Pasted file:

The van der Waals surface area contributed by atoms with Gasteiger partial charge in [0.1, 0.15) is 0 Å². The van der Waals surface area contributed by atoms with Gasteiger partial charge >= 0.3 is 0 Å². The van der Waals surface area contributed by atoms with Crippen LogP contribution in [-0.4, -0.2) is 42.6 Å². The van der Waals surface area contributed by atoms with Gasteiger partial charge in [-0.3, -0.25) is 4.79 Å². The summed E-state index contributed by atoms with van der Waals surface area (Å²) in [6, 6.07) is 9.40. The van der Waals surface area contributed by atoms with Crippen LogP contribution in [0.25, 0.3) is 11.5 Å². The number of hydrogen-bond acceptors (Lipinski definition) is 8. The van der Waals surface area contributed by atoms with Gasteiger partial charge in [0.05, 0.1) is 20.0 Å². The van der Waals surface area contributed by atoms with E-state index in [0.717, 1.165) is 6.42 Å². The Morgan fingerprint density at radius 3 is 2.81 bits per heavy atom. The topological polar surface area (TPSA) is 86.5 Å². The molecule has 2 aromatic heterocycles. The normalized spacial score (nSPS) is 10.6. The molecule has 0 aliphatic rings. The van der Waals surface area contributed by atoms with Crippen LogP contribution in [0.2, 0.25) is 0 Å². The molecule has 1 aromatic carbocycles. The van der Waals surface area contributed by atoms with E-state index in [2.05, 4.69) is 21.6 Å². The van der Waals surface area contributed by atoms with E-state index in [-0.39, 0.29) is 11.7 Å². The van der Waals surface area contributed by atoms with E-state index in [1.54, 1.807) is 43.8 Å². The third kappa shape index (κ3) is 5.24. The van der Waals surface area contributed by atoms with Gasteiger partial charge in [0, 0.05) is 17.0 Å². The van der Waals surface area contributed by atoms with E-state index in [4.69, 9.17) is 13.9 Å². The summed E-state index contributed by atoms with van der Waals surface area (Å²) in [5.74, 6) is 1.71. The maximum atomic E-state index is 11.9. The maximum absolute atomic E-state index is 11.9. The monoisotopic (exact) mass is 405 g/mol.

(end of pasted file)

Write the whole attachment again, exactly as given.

The van der Waals surface area contributed by atoms with Gasteiger partial charge in [0.1, 0.15) is 0 Å². The van der Waals surface area contributed by atoms with Gasteiger partial charge >= 0.3 is 0 Å². The van der Waals surface area contributed by atoms with Crippen LogP contribution in [-0.4, -0.2) is 42.6 Å². The van der Waals surface area contributed by atoms with Gasteiger partial charge in [-0.3, -0.25) is 4.79 Å². The summed E-state index contributed by atoms with van der Waals surface area (Å²) in [6, 6.07) is 9.40. The van der Waals surface area contributed by atoms with Crippen LogP contribution in [0.25, 0.3) is 11.5 Å². The number of hydrogen-bond acceptors (Lipinski definition) is 8. The van der Waals surface area contributed by atoms with Gasteiger partial charge in [0.05, 0.1) is 20.0 Å². The van der Waals surface area contributed by atoms with E-state index in [0.717, 1.165) is 6.42 Å². The Morgan fingerprint density at radius 3 is 2.81 bits per heavy atom. The topological polar surface area (TPSA) is 86.5 Å². The molecule has 2 aromatic heterocycles. The normalized spacial score (nSPS) is 10.6. The molecule has 0 aliphatic rings. The van der Waals surface area contributed by atoms with Crippen LogP contribution in [0.2, 0.25) is 0 Å². The molecule has 1 aromatic carbocycles. The van der Waals surface area contributed by atoms with E-state index in [2.05, 4.69) is 21.6 Å². The van der Waals surface area contributed by atoms with E-state index in [-0.39, 0.29) is 11.7 Å². The van der Waals surface area contributed by atoms with E-state index in [1.54, 1.807) is 43.8 Å². The third kappa shape index (κ3) is 5.24. The van der Waals surface area contributed by atoms with Gasteiger partial charge in [0, 0.05) is 17.0 Å². The van der Waals surface area contributed by atoms with E-state index in [4.69, 9.17) is 13.9 Å². The summed E-state index contributed by atoms with van der Waals surface area (Å²) in [5.74, 6) is 1.71. The maximum atomic E-state index is 11.9. The maximum absolute atomic E-state index is 11.9. The monoisotopic (exact) mass is 405 g/mol.